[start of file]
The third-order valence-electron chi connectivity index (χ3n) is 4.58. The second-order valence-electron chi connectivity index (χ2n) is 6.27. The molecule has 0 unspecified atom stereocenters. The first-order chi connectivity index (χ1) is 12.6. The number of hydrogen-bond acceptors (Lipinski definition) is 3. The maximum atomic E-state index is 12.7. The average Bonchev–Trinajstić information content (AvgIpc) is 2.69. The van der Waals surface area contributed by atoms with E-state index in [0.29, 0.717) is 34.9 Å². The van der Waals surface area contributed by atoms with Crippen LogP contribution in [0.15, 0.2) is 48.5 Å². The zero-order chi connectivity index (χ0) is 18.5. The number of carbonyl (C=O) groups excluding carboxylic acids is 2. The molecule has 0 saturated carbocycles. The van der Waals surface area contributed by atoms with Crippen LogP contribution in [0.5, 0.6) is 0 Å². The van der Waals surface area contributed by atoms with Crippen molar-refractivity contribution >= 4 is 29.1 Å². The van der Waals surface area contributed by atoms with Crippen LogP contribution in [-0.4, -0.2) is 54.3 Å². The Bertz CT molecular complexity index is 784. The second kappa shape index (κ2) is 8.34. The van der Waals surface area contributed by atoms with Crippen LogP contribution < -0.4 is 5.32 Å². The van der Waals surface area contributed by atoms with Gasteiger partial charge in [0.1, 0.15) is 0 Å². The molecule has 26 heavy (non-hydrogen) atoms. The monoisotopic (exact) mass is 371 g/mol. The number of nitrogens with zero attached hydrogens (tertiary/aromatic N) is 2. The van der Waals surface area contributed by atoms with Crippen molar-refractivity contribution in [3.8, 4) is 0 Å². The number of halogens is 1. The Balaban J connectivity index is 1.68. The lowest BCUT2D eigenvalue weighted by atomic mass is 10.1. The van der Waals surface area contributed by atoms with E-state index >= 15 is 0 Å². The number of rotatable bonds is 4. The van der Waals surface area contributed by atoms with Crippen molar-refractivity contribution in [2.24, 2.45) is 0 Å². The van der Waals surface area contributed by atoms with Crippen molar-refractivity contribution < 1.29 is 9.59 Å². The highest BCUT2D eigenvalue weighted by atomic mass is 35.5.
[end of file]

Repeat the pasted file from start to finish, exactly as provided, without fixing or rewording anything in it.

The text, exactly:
The third-order valence-electron chi connectivity index (χ3n) is 4.58. The second-order valence-electron chi connectivity index (χ2n) is 6.27. The molecule has 0 unspecified atom stereocenters. The first-order chi connectivity index (χ1) is 12.6. The number of hydrogen-bond acceptors (Lipinski definition) is 3. The maximum atomic E-state index is 12.7. The average Bonchev–Trinajstić information content (AvgIpc) is 2.69. The van der Waals surface area contributed by atoms with E-state index in [0.29, 0.717) is 34.9 Å². The van der Waals surface area contributed by atoms with Crippen LogP contribution in [0.15, 0.2) is 48.5 Å². The zero-order chi connectivity index (χ0) is 18.5. The number of carbonyl (C=O) groups excluding carboxylic acids is 2. The molecule has 0 saturated carbocycles. The van der Waals surface area contributed by atoms with Crippen LogP contribution in [0.5, 0.6) is 0 Å². The van der Waals surface area contributed by atoms with Crippen molar-refractivity contribution >= 4 is 29.1 Å². The van der Waals surface area contributed by atoms with Crippen LogP contribution in [-0.4, -0.2) is 54.3 Å². The Bertz CT molecular complexity index is 784. The second kappa shape index (κ2) is 8.34. The van der Waals surface area contributed by atoms with Crippen LogP contribution < -0.4 is 5.32 Å². The van der Waals surface area contributed by atoms with Gasteiger partial charge in [0.1, 0.15) is 0 Å². The molecule has 26 heavy (non-hydrogen) atoms. The monoisotopic (exact) mass is 371 g/mol. The number of nitrogens with zero attached hydrogens (tertiary/aromatic N) is 2. The van der Waals surface area contributed by atoms with Crippen molar-refractivity contribution in [3.8, 4) is 0 Å². The number of halogens is 1. The Balaban J connectivity index is 1.68. The lowest BCUT2D eigenvalue weighted by atomic mass is 10.1. The van der Waals surface area contributed by atoms with E-state index >= 15 is 0 Å². The number of rotatable bonds is 4. The van der Waals surface area contributed by atoms with Crippen molar-refractivity contribution in [2.24, 2.45) is 0 Å². The van der Waals surface area contributed by atoms with Crippen molar-refractivity contribution < 1.29 is 9.59 Å². The highest BCUT2D eigenvalue weighted by atomic mass is 35.5.